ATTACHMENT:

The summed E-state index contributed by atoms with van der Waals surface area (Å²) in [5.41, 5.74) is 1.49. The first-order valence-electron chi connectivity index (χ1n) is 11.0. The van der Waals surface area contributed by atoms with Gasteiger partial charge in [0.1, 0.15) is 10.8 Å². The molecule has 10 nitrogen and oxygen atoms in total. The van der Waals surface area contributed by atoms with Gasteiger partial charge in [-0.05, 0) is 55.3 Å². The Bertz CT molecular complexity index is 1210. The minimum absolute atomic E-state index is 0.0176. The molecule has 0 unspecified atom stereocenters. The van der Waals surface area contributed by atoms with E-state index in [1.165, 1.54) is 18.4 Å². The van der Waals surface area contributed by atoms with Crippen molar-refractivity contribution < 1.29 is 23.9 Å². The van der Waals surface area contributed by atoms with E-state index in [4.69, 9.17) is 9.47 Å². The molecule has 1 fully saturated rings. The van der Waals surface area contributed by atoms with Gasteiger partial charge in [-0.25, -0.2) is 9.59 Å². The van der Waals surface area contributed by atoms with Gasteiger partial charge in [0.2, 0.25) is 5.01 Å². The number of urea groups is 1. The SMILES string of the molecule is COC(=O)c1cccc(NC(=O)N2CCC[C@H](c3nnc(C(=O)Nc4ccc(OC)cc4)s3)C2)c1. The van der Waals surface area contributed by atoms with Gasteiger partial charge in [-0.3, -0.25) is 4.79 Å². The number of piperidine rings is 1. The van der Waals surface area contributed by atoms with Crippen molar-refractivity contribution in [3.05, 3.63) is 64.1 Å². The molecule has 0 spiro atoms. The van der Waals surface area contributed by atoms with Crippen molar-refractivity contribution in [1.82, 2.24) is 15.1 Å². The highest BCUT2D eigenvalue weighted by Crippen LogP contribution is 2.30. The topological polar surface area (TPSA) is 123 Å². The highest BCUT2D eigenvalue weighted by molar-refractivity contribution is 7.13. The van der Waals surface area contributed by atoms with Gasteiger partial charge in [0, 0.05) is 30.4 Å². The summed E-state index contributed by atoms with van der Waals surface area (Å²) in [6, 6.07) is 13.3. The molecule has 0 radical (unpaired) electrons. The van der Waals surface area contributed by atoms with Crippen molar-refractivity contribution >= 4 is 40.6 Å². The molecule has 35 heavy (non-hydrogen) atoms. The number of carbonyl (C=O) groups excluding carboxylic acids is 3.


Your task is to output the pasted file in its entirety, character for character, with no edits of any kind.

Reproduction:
The summed E-state index contributed by atoms with van der Waals surface area (Å²) in [5.41, 5.74) is 1.49. The first-order valence-electron chi connectivity index (χ1n) is 11.0. The van der Waals surface area contributed by atoms with Gasteiger partial charge in [0.1, 0.15) is 10.8 Å². The molecule has 10 nitrogen and oxygen atoms in total. The van der Waals surface area contributed by atoms with Gasteiger partial charge in [-0.05, 0) is 55.3 Å². The Bertz CT molecular complexity index is 1210. The minimum absolute atomic E-state index is 0.0176. The molecule has 0 unspecified atom stereocenters. The van der Waals surface area contributed by atoms with E-state index in [1.165, 1.54) is 18.4 Å². The van der Waals surface area contributed by atoms with Crippen molar-refractivity contribution < 1.29 is 23.9 Å². The van der Waals surface area contributed by atoms with E-state index in [4.69, 9.17) is 9.47 Å². The molecule has 1 fully saturated rings. The van der Waals surface area contributed by atoms with Gasteiger partial charge in [-0.25, -0.2) is 9.59 Å². The van der Waals surface area contributed by atoms with Gasteiger partial charge in [0.2, 0.25) is 5.01 Å². The number of urea groups is 1. The SMILES string of the molecule is COC(=O)c1cccc(NC(=O)N2CCC[C@H](c3nnc(C(=O)Nc4ccc(OC)cc4)s3)C2)c1. The van der Waals surface area contributed by atoms with Gasteiger partial charge in [-0.3, -0.25) is 4.79 Å². The number of piperidine rings is 1. The van der Waals surface area contributed by atoms with Crippen molar-refractivity contribution in [3.05, 3.63) is 64.1 Å². The molecule has 0 spiro atoms. The van der Waals surface area contributed by atoms with Crippen molar-refractivity contribution in [1.82, 2.24) is 15.1 Å². The highest BCUT2D eigenvalue weighted by Crippen LogP contribution is 2.30. The topological polar surface area (TPSA) is 123 Å². The highest BCUT2D eigenvalue weighted by molar-refractivity contribution is 7.13. The van der Waals surface area contributed by atoms with Gasteiger partial charge in [0, 0.05) is 30.4 Å². The summed E-state index contributed by atoms with van der Waals surface area (Å²) in [6, 6.07) is 13.3. The molecule has 0 radical (unpaired) electrons. The van der Waals surface area contributed by atoms with Crippen molar-refractivity contribution >= 4 is 40.6 Å². The molecule has 35 heavy (non-hydrogen) atoms. The number of carbonyl (C=O) groups excluding carboxylic acids is 3.